• Elke Arenholz, Lawrence Berkeley National Laboratory, "Photon Science Revealing Exotic Properties of Magnetoelectric Multiferroic"
  • Christian Gutt, University of Siegen, Germany, "Ultrafast Magnetic Order through Disorder - How Ultrafast Spin-Diffusion Leads to New Magnetic Structures"
  • Jan Vogel, Néel Institute, CNRS, France, "Magnetic Skyrmions in Ultrathin Magnetic Nanostructures"
SA6  X-ray Photon Correlation Spectroscopy for Dynamics Studies
  • Laurence B. Lurio, Advanced Photon Source at Argonne National Laboratory, "Structure and dynamics of Polymer films using coherent beams"
  • Anders Madsen, European XFEL GmbH, Germany, "Forefront Applications of XPCS" 
SA7  Synchrotron and FEL-Based Analysis Poster Session

return to top


Scanning Probe Microscopy Focus Topic (SP)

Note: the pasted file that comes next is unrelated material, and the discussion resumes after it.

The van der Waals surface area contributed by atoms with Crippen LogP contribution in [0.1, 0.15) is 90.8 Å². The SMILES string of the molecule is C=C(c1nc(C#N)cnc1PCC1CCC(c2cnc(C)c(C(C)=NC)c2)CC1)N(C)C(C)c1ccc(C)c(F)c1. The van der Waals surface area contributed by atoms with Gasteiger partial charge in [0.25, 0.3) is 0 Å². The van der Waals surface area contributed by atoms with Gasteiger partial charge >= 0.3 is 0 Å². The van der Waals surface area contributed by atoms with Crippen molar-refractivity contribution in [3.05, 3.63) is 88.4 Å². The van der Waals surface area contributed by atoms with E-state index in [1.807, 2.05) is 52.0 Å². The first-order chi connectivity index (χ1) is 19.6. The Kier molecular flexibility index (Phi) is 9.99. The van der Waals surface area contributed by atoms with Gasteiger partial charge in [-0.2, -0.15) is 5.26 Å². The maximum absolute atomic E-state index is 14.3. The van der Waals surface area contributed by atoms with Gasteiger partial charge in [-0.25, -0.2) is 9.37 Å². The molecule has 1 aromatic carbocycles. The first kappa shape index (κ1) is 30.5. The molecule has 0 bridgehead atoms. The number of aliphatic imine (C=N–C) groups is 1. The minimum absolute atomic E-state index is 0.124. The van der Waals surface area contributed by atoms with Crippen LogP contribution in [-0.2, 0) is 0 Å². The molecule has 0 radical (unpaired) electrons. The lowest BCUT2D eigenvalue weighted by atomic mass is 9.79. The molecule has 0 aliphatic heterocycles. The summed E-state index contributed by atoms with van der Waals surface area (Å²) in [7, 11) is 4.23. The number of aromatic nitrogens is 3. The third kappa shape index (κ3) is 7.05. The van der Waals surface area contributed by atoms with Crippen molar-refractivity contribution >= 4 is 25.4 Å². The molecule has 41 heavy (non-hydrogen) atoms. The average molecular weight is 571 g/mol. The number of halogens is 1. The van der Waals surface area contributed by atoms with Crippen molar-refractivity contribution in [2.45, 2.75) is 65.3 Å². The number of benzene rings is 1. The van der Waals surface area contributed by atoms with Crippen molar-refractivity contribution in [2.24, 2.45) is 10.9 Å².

The scanning probe microscopy (SPM) field provides a family of techniques that have revolutionized our understanding of nanoscale interfacial phenomena. Now comprised of more than 20 different types of microscopy, the field has developed advanced tools that are able to image, manipulate and interrogate the functionality of surface features to the level of individual molecules and atoms. Such tools underpin the research activities encompassed by many AVS divisions. This focus topic provides a forum for the discussion of the latest advances and novel applications made in the SPM field. Areas of particular interest include approaches to improving imaging capability, the acquisition of probe-sample interaction data, and novel and emerging applications in physical and chemical functional imaging. These interests are reflected through invited and contributed presentations in 5 key areas, namely: (1) Advances in Scanning Probe Microscopy, (2) Probing Topological States and Superconductivity, (3) Probing Chemical Reactions at the Nanoscale, (4) Probing Spin-Dependent Phenomena, and (5) Probing Electronic Properties.